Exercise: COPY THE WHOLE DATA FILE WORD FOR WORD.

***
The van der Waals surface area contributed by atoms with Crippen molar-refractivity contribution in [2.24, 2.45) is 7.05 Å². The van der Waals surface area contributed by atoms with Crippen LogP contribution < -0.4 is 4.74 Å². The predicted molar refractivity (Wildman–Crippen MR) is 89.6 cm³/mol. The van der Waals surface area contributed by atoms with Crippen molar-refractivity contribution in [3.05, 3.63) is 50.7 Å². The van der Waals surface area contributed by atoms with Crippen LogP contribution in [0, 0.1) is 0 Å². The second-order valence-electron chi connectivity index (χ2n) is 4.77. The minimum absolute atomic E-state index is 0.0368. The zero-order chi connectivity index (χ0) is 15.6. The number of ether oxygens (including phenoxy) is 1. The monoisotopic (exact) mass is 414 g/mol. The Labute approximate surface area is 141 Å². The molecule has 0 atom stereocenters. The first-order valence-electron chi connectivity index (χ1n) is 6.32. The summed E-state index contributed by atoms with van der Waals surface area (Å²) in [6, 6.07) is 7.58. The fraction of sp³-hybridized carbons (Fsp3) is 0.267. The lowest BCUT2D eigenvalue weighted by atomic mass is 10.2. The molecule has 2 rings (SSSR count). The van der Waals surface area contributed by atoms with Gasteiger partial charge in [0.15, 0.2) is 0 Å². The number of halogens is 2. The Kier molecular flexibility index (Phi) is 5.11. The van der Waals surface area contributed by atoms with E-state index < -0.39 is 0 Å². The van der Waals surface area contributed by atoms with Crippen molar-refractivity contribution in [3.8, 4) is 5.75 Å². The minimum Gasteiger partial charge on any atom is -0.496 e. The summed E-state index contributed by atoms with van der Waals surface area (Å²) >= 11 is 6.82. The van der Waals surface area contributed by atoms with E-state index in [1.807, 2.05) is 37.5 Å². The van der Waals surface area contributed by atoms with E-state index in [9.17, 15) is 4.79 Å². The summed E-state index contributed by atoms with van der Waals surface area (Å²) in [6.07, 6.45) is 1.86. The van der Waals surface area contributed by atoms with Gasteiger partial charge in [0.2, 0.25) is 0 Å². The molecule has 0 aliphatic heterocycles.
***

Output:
The van der Waals surface area contributed by atoms with Crippen molar-refractivity contribution in [2.24, 2.45) is 7.05 Å². The van der Waals surface area contributed by atoms with Crippen LogP contribution < -0.4 is 4.74 Å². The predicted molar refractivity (Wildman–Crippen MR) is 89.6 cm³/mol. The van der Waals surface area contributed by atoms with Crippen molar-refractivity contribution in [3.05, 3.63) is 50.7 Å². The van der Waals surface area contributed by atoms with Crippen LogP contribution in [0, 0.1) is 0 Å². The second-order valence-electron chi connectivity index (χ2n) is 4.77. The minimum absolute atomic E-state index is 0.0368. The zero-order chi connectivity index (χ0) is 15.6. The number of ether oxygens (including phenoxy) is 1. The monoisotopic (exact) mass is 414 g/mol. The Labute approximate surface area is 141 Å². The molecule has 0 atom stereocenters. The first-order valence-electron chi connectivity index (χ1n) is 6.32. The summed E-state index contributed by atoms with van der Waals surface area (Å²) in [6, 6.07) is 7.58. The fraction of sp³-hybridized carbons (Fsp3) is 0.267. The lowest BCUT2D eigenvalue weighted by atomic mass is 10.2. The molecule has 2 rings (SSSR count). The van der Waals surface area contributed by atoms with Gasteiger partial charge in [0.15, 0.2) is 0 Å². The number of halogens is 2. The Kier molecular flexibility index (Phi) is 5.11. The van der Waals surface area contributed by atoms with E-state index < -0.39 is 0 Å². The van der Waals surface area contributed by atoms with Crippen molar-refractivity contribution in [3.8, 4) is 5.75 Å². The minimum Gasteiger partial charge on any atom is -0.496 e. The summed E-state index contributed by atoms with van der Waals surface area (Å²) >= 11 is 6.82. The van der Waals surface area contributed by atoms with E-state index in [1.807, 2.05) is 37.5 Å². The van der Waals surface area contributed by atoms with E-state index in [9.17, 15) is 4.79 Å². The summed E-state index contributed by atoms with van der Waals surface area (Å²) in [6.07, 6.45) is 1.86. The van der Waals surface area contributed by atoms with Gasteiger partial charge in [0.2, 0.25) is 0 Å². The molecule has 0 aliphatic heterocycles.